New scientific evidence suggests that if your child has uncorrected or under-corrected hyperopia (farsightedness), their reading, social skills, and overall ability to learn will suffer. Some studies also suggest that it can negatively impact their future economic productivity as well.
So, how did the experts in this study determine how uncorrected hyperopia affected children’s learning? They began by searching for studies on the subject using the following medical databases:
- Embase (Ovid)
- Medline All (Ovid)
- Cumulative Index to Nursing and Allied Health Literature
- PsycINFO (Ovid)
- Web of Science
- International Clinical Trials Registry Platform
- Cochrane Database of Systematic Reviews
- The Cochrane Central Register of Controlled Trials in the Cochrane Library
They then identified 25 studies, out of more than 3,000, that met the criteria they were looking for. These studies analyzed children between the ages of 4 and 17 who were in school and had been formally diagnosed with farsightedness. The children’s success in school, reading level and speed, and cognitive skills were all considered in each of the studies being analyzed.
In four of the studies experts analyzed, children with hyperopia showed noticeably worse performance in school, while in three of the studies, they were behind their peers in reading.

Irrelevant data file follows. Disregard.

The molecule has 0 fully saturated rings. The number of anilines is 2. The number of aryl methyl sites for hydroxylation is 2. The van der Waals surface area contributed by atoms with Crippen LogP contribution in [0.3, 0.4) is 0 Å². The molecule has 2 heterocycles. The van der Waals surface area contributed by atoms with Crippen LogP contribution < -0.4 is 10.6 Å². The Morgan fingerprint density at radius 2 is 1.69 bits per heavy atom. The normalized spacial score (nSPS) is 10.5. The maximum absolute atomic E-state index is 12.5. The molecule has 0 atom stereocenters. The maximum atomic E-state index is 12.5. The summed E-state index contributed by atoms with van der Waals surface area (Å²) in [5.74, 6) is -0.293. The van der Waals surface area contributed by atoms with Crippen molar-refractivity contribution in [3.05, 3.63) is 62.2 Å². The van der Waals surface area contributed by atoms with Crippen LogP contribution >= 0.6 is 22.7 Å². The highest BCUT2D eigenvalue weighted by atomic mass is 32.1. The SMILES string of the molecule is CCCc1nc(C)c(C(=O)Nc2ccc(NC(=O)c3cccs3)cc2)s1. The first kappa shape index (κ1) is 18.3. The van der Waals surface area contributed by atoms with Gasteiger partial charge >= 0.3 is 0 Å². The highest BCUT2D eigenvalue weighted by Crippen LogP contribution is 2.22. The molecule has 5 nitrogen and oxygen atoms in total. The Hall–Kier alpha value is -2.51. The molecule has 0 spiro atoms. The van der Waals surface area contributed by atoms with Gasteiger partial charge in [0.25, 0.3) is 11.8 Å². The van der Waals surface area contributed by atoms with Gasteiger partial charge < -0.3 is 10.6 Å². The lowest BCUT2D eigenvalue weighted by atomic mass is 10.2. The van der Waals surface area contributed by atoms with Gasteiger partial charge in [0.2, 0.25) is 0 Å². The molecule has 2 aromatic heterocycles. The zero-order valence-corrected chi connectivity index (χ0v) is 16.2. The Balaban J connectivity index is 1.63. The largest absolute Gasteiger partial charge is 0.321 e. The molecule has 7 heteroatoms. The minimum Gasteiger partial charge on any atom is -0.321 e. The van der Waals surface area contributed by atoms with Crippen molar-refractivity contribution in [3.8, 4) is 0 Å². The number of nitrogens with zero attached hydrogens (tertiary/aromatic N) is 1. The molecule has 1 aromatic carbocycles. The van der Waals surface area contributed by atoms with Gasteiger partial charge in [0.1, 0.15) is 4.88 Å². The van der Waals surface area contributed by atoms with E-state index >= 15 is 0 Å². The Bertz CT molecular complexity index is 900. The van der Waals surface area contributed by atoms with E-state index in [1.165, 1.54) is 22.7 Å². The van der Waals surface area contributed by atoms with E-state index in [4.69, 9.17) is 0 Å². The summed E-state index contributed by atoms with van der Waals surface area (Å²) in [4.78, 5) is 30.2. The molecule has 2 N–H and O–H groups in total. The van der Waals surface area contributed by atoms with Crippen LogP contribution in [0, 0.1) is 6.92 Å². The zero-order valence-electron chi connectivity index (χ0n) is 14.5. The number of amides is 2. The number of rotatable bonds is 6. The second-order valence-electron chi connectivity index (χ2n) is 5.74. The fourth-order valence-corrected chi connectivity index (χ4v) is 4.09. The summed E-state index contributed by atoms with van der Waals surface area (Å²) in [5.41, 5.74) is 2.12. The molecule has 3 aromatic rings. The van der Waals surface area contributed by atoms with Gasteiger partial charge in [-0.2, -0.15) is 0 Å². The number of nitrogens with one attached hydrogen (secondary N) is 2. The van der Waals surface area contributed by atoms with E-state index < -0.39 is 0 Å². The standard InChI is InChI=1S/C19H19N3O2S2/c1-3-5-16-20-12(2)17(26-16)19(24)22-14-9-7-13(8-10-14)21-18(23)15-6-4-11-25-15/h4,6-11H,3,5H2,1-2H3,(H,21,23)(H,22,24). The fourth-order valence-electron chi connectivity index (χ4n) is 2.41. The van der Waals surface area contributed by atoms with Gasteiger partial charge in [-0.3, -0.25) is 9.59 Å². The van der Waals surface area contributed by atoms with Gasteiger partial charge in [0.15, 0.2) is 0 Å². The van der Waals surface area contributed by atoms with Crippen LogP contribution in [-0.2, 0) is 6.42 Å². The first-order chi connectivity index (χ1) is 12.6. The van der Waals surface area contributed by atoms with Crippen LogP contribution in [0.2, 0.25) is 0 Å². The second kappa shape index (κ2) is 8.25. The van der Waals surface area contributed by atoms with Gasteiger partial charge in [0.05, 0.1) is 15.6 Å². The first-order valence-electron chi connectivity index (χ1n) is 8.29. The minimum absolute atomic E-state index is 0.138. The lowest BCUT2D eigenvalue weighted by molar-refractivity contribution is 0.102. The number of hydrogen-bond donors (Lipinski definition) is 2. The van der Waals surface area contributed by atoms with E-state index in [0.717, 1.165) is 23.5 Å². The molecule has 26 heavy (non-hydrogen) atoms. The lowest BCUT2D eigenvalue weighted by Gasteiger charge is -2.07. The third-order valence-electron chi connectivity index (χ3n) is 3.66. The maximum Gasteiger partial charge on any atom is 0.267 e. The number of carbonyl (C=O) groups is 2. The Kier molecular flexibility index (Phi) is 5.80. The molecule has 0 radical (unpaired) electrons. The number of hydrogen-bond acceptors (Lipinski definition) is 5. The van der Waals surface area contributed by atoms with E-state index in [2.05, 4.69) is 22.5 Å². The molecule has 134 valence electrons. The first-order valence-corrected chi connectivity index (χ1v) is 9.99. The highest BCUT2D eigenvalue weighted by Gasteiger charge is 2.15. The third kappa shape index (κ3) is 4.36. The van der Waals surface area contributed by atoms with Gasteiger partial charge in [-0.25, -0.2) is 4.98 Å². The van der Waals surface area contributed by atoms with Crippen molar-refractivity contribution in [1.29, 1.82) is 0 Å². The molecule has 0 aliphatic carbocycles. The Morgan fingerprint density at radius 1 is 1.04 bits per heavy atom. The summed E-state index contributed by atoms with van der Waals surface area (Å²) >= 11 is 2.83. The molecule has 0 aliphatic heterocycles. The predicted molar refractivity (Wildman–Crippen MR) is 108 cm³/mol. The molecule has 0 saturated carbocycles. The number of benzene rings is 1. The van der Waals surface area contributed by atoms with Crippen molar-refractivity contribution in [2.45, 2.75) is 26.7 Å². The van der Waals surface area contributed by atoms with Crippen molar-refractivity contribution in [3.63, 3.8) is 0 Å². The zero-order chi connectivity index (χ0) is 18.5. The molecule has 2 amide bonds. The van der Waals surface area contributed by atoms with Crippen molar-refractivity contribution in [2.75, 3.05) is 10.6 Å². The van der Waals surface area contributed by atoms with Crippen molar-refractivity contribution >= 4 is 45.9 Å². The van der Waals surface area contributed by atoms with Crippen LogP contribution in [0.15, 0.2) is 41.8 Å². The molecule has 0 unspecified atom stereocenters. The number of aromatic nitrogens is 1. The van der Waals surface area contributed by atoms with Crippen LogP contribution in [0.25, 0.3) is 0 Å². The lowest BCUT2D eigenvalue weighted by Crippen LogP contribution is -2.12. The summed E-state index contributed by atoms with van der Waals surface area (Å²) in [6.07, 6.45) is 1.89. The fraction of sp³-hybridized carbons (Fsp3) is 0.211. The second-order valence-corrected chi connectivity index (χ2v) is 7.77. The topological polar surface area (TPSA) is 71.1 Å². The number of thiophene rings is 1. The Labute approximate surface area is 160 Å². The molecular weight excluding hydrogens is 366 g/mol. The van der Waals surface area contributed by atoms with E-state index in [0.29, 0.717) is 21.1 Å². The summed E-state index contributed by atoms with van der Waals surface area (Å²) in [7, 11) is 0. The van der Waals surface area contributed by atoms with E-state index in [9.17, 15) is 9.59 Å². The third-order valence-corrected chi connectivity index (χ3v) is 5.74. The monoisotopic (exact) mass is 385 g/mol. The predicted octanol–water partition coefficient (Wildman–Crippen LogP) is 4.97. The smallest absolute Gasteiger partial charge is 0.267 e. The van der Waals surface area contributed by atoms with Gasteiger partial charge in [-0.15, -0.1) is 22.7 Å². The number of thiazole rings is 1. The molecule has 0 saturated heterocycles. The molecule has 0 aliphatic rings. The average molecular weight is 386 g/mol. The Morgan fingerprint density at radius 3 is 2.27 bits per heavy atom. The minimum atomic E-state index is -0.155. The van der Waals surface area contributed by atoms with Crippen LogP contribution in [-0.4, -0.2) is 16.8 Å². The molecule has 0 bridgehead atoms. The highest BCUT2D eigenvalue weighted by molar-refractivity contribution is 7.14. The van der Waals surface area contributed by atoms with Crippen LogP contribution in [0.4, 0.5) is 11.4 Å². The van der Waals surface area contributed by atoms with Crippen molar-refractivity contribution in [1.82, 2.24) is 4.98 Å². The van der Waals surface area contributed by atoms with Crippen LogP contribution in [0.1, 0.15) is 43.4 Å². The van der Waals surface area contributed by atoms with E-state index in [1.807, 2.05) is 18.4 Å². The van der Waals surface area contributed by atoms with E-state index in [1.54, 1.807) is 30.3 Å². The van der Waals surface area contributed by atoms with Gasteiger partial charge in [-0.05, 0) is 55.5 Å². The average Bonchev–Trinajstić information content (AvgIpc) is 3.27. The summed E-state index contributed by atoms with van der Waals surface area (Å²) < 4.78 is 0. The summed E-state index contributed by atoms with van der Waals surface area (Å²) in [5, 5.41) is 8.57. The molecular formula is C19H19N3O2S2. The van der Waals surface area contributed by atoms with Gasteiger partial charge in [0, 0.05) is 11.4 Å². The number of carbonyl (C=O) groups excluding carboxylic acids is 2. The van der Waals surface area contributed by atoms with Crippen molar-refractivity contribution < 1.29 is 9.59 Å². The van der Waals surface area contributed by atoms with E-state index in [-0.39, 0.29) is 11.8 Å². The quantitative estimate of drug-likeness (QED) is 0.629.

One study also compared children with farsightedness to those with nearsightedness, and found that those with farsightedness were significantly worse readers than those with nearsightedness.
Unsurprisingly, reading speed significantly improved when children were given glasses to correct their hyperopia.
The conclusions of the analysis suggests a strong link between hyperopia and difficulty learning in school, including learning how to accurately and efficiently read. However, because the studies analyzed all varied in a number of ways, including in methodology and sample size, it’s hard to exactly measure the extent to which they’re connected. Further research is needed to fully and accurately measure this connection.
Want to know more about hyperopia and your child’s learning? Visit our St. Charles eye doctors at Midwest Eye Associates today or give us a call at 314-833-8663.